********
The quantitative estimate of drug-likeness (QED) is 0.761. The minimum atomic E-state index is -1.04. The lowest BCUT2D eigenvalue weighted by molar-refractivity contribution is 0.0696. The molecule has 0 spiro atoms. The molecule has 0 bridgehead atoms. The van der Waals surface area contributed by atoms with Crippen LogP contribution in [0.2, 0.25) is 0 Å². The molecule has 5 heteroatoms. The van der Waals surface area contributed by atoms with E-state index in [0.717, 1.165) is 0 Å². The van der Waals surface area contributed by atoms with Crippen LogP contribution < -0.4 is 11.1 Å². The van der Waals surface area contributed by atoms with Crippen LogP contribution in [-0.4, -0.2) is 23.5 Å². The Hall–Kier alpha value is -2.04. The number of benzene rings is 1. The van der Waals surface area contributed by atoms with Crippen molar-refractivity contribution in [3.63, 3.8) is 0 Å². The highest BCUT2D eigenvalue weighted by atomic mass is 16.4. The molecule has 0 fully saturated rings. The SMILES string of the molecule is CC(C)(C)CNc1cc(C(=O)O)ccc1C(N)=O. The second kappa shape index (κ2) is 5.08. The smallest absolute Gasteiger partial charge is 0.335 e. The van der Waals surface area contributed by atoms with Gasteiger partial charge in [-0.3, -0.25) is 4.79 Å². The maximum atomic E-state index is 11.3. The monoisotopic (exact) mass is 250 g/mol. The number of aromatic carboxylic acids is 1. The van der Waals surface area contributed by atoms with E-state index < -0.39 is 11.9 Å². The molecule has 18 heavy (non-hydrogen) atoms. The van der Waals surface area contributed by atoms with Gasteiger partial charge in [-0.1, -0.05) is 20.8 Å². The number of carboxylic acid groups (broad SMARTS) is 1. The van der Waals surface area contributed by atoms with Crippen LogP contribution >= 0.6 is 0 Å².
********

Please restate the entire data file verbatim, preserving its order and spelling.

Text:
The quantitative estimate of drug-likeness (QED) is 0.761. The minimum atomic E-state index is -1.04. The lowest BCUT2D eigenvalue weighted by molar-refractivity contribution is 0.0696. The molecule has 0 spiro atoms. The molecule has 0 bridgehead atoms. The van der Waals surface area contributed by atoms with Crippen LogP contribution in [0.2, 0.25) is 0 Å². The molecule has 5 heteroatoms. The van der Waals surface area contributed by atoms with E-state index in [0.717, 1.165) is 0 Å². The van der Waals surface area contributed by atoms with Crippen LogP contribution < -0.4 is 11.1 Å². The van der Waals surface area contributed by atoms with Crippen LogP contribution in [-0.4, -0.2) is 23.5 Å². The Hall–Kier alpha value is -2.04. The number of benzene rings is 1. The van der Waals surface area contributed by atoms with Crippen molar-refractivity contribution in [3.63, 3.8) is 0 Å². The highest BCUT2D eigenvalue weighted by atomic mass is 16.4. The molecule has 0 fully saturated rings. The SMILES string of the molecule is CC(C)(C)CNc1cc(C(=O)O)ccc1C(N)=O. The second kappa shape index (κ2) is 5.08. The smallest absolute Gasteiger partial charge is 0.335 e. The van der Waals surface area contributed by atoms with Gasteiger partial charge in [-0.3, -0.25) is 4.79 Å². The maximum atomic E-state index is 11.3. The monoisotopic (exact) mass is 250 g/mol. The number of aromatic carboxylic acids is 1. The van der Waals surface area contributed by atoms with E-state index < -0.39 is 11.9 Å². The molecule has 18 heavy (non-hydrogen) atoms. The van der Waals surface area contributed by atoms with Gasteiger partial charge in [-0.1, -0.05) is 20.8 Å². The number of carboxylic acid groups (broad SMARTS) is 1. The van der Waals surface area contributed by atoms with Crippen LogP contribution >= 0.6 is 0 Å².